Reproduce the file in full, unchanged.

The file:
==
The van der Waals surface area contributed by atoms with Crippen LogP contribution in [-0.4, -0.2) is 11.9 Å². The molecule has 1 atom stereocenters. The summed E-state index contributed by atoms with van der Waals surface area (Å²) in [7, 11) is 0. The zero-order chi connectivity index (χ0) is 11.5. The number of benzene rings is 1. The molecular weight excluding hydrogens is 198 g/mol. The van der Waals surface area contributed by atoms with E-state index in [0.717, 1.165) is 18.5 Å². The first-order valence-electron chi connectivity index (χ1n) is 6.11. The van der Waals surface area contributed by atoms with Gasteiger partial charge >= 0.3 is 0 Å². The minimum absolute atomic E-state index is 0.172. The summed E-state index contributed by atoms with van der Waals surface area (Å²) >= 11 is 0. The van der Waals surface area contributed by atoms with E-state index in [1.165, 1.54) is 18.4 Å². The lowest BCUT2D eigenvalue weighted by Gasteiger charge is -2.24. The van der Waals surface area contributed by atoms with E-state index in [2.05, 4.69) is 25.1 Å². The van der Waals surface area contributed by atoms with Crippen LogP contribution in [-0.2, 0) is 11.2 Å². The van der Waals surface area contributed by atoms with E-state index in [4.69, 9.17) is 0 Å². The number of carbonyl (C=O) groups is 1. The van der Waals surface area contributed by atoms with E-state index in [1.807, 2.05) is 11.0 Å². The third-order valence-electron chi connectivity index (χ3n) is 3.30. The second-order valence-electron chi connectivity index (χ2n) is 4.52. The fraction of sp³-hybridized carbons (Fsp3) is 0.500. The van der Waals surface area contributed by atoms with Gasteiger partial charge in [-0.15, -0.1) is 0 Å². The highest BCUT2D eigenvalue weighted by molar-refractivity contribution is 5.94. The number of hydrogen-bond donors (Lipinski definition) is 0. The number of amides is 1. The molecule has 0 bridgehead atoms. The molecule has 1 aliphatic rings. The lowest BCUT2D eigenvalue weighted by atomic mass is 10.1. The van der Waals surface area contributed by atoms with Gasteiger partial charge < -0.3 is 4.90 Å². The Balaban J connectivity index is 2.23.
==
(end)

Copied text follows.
The van der Waals surface area contributed by atoms with Crippen LogP contribution in [-0.4, -0.2) is 11.9 Å². The molecule has 1 atom stereocenters. The summed E-state index contributed by atoms with van der Waals surface area (Å²) in [7, 11) is 0. The zero-order chi connectivity index (χ0) is 11.5. The number of benzene rings is 1. The molecular weight excluding hydrogens is 198 g/mol. The van der Waals surface area contributed by atoms with E-state index in [0.717, 1.165) is 18.5 Å². The first-order valence-electron chi connectivity index (χ1n) is 6.11. The van der Waals surface area contributed by atoms with Gasteiger partial charge >= 0.3 is 0 Å². The minimum absolute atomic E-state index is 0.172. The summed E-state index contributed by atoms with van der Waals surface area (Å²) >= 11 is 0. The van der Waals surface area contributed by atoms with E-state index in [1.165, 1.54) is 18.4 Å². The lowest BCUT2D eigenvalue weighted by Gasteiger charge is -2.24. The van der Waals surface area contributed by atoms with E-state index in [2.05, 4.69) is 25.1 Å². The van der Waals surface area contributed by atoms with Crippen LogP contribution in [-0.2, 0) is 11.2 Å². The van der Waals surface area contributed by atoms with E-state index in [4.69, 9.17) is 0 Å². The number of carbonyl (C=O) groups is 1. The van der Waals surface area contributed by atoms with E-state index in [1.807, 2.05) is 11.0 Å². The third-order valence-electron chi connectivity index (χ3n) is 3.30. The second-order valence-electron chi connectivity index (χ2n) is 4.52. The fraction of sp³-hybridized carbons (Fsp3) is 0.500. The van der Waals surface area contributed by atoms with Gasteiger partial charge in [-0.15, -0.1) is 0 Å². The highest BCUT2D eigenvalue weighted by molar-refractivity contribution is 5.94. The number of hydrogen-bond donors (Lipinski definition) is 0. The number of amides is 1. The molecule has 0 bridgehead atoms. The molecule has 1 aliphatic rings. The lowest BCUT2D eigenvalue weighted by atomic mass is 10.1. The van der Waals surface area contributed by atoms with Gasteiger partial charge < -0.3 is 4.90 Å². The Balaban J connectivity index is 2.23.